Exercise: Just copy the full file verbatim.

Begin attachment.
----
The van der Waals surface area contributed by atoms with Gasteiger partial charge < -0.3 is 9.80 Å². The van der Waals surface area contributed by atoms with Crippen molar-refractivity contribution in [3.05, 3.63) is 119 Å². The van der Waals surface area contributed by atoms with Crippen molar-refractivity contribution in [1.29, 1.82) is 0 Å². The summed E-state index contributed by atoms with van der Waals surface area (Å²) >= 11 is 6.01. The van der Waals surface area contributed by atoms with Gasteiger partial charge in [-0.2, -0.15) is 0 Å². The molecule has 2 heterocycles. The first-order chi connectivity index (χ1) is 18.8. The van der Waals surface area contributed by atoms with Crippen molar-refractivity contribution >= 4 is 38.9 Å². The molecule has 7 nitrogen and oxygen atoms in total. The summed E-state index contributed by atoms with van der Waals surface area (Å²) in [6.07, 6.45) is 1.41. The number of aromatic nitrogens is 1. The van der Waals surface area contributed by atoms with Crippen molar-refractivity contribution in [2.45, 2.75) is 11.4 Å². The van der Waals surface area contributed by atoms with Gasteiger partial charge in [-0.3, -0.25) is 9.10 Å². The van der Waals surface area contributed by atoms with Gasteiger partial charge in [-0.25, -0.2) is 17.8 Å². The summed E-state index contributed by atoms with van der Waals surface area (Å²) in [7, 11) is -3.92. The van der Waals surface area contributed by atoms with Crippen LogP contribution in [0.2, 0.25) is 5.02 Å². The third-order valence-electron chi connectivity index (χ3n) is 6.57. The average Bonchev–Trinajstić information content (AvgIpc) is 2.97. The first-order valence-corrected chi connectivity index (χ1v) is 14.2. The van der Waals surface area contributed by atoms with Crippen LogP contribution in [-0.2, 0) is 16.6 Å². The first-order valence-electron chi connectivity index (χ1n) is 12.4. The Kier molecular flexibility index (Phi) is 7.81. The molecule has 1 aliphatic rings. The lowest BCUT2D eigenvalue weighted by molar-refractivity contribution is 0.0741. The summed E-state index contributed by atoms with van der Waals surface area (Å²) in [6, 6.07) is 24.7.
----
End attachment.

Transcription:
The van der Waals surface area contributed by atoms with Gasteiger partial charge < -0.3 is 9.80 Å². The van der Waals surface area contributed by atoms with Crippen molar-refractivity contribution in [3.05, 3.63) is 119 Å². The van der Waals surface area contributed by atoms with Crippen molar-refractivity contribution in [1.29, 1.82) is 0 Å². The summed E-state index contributed by atoms with van der Waals surface area (Å²) >= 11 is 6.01. The van der Waals surface area contributed by atoms with Gasteiger partial charge in [-0.2, -0.15) is 0 Å². The molecule has 2 heterocycles. The first-order chi connectivity index (χ1) is 18.8. The van der Waals surface area contributed by atoms with Crippen molar-refractivity contribution >= 4 is 38.9 Å². The molecule has 7 nitrogen and oxygen atoms in total. The summed E-state index contributed by atoms with van der Waals surface area (Å²) in [6.07, 6.45) is 1.41. The number of aromatic nitrogens is 1. The van der Waals surface area contributed by atoms with Crippen molar-refractivity contribution in [2.45, 2.75) is 11.4 Å². The van der Waals surface area contributed by atoms with Gasteiger partial charge in [-0.3, -0.25) is 9.10 Å². The van der Waals surface area contributed by atoms with Gasteiger partial charge in [-0.25, -0.2) is 17.8 Å². The summed E-state index contributed by atoms with van der Waals surface area (Å²) in [7, 11) is -3.92. The van der Waals surface area contributed by atoms with Crippen LogP contribution in [0.2, 0.25) is 5.02 Å². The third-order valence-electron chi connectivity index (χ3n) is 6.57. The average Bonchev–Trinajstić information content (AvgIpc) is 2.97. The first-order valence-corrected chi connectivity index (χ1v) is 14.2. The van der Waals surface area contributed by atoms with Crippen LogP contribution in [-0.2, 0) is 16.6 Å². The first-order valence-electron chi connectivity index (χ1n) is 12.4. The Kier molecular flexibility index (Phi) is 7.81. The molecule has 1 aliphatic rings. The lowest BCUT2D eigenvalue weighted by molar-refractivity contribution is 0.0741. The summed E-state index contributed by atoms with van der Waals surface area (Å²) in [6, 6.07) is 24.7.